Photo courtesy of HBO
The Big Love Phenomenon
Bill Hendrickson and his family—wives Barb, Nicki and Margene and their seven children-introduced themselves via HBO in the spring of 2006 and brought their version of homespun family values into houses across the nation. Americans met a suit-clad Bill in the pilot episode as he stepped out of his SUV, juggled work papers and a Utahn's standard jumbo soda, walked into his suburban home and greeted each wife with a kiss. The whole family sat down at the dinner table in the backyard joining the wives' three houses and said a prayer thanking God for their unique relationship with each other and their faith.
"Polygamy was kind of like family and marriage on steroids," says Mark V. Olsen, who created Big Love with longtime writing partner and husband Will Scheffer. "What this marriage-times-three did was highlight ways family is an important institution. [The Hendricksons] were not just a polygamist family, but the very best of what we see in the Mormon community as well." Like much of the country, Olsen didn't initially think about polygamy beyond the 19th century references or the FLDS community straddling Utah and Arizona's border. "[My] perception of the lifestyle was what I think everyone else's was: ick," he recalls.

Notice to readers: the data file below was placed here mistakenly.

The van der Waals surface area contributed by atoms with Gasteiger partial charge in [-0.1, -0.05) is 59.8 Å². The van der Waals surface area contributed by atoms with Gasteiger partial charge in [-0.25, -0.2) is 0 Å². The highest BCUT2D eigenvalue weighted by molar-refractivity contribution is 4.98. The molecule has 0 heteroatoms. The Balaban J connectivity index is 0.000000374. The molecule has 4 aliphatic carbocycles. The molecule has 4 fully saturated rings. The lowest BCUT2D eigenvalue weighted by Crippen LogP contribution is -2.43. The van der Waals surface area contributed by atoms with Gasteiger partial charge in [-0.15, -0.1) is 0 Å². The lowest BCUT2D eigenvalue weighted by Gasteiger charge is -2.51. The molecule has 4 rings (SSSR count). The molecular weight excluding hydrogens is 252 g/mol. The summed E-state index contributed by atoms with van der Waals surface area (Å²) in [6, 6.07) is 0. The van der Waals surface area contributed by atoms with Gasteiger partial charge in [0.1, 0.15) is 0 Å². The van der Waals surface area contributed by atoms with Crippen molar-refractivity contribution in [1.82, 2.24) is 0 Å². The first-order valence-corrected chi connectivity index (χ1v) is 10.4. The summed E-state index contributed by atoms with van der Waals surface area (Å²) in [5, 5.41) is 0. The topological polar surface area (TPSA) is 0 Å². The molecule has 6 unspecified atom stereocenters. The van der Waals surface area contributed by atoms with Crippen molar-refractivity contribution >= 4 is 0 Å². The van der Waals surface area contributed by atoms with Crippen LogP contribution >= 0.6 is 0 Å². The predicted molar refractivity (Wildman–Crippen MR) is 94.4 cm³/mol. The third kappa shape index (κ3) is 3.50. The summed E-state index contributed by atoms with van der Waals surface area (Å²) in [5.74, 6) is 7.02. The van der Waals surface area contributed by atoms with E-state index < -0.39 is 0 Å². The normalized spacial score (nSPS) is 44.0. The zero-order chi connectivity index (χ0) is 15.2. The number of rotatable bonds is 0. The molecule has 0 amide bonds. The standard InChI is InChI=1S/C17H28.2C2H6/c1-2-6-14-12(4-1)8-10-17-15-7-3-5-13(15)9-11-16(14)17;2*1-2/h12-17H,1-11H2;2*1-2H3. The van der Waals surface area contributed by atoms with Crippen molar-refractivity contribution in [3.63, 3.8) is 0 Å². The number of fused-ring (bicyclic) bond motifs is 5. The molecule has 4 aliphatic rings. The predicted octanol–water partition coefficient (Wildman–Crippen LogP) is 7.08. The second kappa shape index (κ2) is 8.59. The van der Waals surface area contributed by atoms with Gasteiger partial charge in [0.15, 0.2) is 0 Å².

When Olsen and Scheffer began their research, a different story began to emerge. "[Many of] the families around Salt Lake City are deeply intelligent people who take what they are doing very seriously. There's a decency, civility and honesty, but what impressed me the most is that they were normal," says Olsen.